I chose to pull texts from the science fiction genre to use in my mini-corpus, which led to a couple of interesting and unexpected discoveries. The first was that the majority of the texts that I chose were published after 1923, the year when copyright law went into effect. So how can Project Gutenberg get the rights to them? It turns out that many of the texts were originally published in a magazine called Galaxy and, according to Project Gutenberg’s research, many of the stories published within it didn’t have their copyrights renewed, which is how the project was able to remake them. Of course, there were science fiction writers pre-1923, but the ones that I chose for my corpus happened to be more contemporary.
The second discovery actually created a problem for my data collection. I tried to strike an even balance between male and female writers while searching for works to put in the corpus, as well as a balance between well-known authors and relative unknowns. Most of the female authors I chose fell into the latter category. The male authors might have too, but all of them had full bios on Wikipedia or some other site that was easily accessible. Two of the female authors, Barbara Constant and Therese Windser, didn’t even have a wiki page. I could only tell that they were women from a collection titled Women Resurrected, and I got the publication dates from those listed on Goodreads under their short stories. Many of their fields had to be left blank.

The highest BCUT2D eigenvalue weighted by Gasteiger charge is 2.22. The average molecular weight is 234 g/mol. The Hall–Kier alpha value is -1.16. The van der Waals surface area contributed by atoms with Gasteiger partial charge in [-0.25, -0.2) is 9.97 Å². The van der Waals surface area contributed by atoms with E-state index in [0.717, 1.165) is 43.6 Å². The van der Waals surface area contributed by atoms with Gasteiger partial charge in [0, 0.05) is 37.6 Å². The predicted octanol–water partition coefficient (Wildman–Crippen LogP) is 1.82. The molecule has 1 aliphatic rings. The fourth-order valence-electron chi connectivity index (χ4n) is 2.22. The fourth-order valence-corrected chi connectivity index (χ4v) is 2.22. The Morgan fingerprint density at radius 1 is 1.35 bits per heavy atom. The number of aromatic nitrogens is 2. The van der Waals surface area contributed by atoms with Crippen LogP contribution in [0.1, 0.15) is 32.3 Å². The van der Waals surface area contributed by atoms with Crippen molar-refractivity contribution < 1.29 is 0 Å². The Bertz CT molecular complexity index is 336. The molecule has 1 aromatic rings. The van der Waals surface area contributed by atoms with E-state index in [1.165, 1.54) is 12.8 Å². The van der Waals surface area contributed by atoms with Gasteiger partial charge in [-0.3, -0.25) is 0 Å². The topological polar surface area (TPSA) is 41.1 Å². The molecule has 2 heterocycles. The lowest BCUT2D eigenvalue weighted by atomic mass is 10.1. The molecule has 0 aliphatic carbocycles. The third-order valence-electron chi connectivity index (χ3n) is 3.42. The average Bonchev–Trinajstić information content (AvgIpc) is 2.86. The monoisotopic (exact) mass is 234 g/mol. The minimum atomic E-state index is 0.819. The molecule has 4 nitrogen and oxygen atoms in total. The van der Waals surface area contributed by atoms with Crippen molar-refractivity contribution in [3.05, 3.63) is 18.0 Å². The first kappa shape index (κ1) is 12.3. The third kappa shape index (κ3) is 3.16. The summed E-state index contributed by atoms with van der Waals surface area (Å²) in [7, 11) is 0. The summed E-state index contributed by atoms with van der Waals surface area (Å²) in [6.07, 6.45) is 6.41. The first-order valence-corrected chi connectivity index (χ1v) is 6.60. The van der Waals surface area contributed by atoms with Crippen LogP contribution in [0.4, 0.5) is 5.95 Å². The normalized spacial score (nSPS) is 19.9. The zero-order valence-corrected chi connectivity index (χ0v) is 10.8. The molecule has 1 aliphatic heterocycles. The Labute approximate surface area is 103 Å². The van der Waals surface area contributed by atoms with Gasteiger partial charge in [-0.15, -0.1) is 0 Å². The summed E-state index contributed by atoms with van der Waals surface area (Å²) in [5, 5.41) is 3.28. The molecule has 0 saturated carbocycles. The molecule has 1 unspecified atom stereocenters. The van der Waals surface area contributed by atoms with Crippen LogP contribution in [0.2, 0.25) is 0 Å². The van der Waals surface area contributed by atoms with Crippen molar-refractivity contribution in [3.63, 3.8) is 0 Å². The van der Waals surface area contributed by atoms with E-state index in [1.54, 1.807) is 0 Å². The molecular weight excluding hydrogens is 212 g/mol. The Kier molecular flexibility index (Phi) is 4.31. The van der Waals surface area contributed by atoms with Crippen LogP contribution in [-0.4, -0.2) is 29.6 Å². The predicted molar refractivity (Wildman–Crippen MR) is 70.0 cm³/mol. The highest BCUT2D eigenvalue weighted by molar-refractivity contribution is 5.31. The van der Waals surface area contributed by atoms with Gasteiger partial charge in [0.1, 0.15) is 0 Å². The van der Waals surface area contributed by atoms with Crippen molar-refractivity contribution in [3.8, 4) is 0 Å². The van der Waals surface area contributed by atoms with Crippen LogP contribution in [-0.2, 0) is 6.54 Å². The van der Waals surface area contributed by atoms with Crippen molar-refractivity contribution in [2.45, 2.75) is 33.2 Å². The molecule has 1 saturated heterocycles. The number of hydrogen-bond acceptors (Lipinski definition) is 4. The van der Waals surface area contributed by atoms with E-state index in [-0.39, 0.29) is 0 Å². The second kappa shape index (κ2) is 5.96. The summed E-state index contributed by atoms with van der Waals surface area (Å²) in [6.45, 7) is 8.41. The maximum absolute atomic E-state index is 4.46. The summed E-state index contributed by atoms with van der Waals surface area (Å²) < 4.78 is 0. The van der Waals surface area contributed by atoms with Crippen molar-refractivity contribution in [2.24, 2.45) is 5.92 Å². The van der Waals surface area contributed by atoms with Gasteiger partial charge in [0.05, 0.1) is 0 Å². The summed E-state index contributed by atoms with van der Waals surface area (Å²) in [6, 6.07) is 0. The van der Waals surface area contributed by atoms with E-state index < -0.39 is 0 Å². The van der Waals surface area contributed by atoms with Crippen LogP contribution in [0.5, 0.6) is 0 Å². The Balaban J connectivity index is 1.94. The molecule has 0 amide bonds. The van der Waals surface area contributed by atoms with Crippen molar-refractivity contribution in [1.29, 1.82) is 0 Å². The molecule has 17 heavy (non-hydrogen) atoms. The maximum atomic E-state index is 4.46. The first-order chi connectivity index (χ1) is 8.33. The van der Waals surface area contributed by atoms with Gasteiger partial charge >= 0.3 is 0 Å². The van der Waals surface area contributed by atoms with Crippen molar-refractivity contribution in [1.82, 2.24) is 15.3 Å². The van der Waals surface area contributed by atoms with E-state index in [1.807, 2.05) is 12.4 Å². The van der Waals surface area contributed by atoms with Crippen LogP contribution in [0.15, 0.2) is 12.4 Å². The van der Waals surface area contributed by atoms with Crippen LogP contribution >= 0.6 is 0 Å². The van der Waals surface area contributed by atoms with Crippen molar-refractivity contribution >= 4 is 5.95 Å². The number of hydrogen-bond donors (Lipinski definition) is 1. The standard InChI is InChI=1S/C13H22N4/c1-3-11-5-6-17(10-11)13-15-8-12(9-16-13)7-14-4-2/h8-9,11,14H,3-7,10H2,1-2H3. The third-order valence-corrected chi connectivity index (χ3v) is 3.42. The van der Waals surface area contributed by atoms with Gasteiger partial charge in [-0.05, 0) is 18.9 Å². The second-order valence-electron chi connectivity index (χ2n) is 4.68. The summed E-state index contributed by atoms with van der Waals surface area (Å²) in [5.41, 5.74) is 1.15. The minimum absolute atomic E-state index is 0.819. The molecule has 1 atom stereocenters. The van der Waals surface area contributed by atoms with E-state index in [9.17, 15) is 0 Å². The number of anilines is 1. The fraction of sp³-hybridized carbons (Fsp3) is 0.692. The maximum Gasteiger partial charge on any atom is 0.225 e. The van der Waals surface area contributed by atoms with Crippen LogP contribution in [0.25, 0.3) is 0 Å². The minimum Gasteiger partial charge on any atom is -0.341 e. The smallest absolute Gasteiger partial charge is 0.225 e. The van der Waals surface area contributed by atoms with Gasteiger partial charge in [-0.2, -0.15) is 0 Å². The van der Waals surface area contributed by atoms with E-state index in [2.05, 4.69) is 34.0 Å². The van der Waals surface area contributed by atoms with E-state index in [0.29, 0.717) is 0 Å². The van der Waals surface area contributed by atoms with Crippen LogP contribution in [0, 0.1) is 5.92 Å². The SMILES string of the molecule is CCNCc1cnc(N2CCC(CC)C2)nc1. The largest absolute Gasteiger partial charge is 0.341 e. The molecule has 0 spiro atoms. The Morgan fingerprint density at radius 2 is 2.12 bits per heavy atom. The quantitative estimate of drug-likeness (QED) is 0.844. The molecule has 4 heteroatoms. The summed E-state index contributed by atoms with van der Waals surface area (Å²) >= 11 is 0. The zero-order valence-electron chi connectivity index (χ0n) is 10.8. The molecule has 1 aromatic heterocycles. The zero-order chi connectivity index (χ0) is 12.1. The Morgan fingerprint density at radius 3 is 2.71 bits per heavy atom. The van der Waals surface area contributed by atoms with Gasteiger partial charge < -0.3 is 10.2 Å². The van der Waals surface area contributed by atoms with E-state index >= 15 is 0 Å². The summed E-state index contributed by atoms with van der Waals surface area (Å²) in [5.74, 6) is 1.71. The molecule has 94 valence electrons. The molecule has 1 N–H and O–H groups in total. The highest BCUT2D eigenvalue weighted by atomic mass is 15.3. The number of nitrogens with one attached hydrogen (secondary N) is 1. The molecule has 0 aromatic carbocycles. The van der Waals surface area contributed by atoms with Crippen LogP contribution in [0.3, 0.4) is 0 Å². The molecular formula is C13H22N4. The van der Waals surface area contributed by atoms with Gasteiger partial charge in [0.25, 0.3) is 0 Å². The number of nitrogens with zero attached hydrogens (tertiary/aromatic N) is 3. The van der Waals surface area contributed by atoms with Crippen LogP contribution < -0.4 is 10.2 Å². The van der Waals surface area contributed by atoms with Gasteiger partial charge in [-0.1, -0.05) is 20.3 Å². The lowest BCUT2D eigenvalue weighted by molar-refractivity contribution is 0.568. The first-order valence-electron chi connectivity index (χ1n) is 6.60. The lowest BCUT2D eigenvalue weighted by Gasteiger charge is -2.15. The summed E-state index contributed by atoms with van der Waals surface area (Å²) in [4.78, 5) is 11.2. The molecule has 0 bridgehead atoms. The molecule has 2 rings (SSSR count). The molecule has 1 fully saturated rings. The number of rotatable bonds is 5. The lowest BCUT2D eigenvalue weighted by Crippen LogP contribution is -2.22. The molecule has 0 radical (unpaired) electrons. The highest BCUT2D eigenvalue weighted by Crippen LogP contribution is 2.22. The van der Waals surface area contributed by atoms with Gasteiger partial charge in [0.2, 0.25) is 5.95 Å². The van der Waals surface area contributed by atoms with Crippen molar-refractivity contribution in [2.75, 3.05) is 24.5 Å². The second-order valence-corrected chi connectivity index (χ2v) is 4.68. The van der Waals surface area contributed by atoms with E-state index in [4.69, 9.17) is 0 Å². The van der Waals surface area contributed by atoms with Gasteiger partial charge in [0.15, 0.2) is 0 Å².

Another field I found challenging with multiple authors was the nationality tab. Often I had to make a decision between listing their birth nationality and their nationality when publishing their works. For example, William Tenn (Philip Klass) was born in Britain, but moved to the United States as a child. Ayn Rand lived in Russia for a long time before she came to the US, where she published her stories.
Researchers may face these challenges and others when collecting and classifying data. Often there are ambiguities, such as the one I described before with nationality, where there are multiple possibilities. Genre is another place that could be rife with ambiguity, especially when dealing with contemporary fiction. Often works blend genre or they don’t neatly fall into one category or another. On the flipside, there’s also a problem with lack of information when researching authors who haven’t been researched very thoroughly, usually do to a small body of work that hasn’t had as large of an impact on literary fiction. It shows that our understanding of literary history is more limited than we might expect. Even data as simple as the date of birth and death of an author can be unknown without proper sources or people who are interested in researching authors with only one or two small works. Overall, the current status of literary data is incomplete, and it’s hard to say that it ever will be since now we live in an age where almost anyone can be an author. If we still lack basic information on authors from the 1950s, what will we be missing 50 years from now?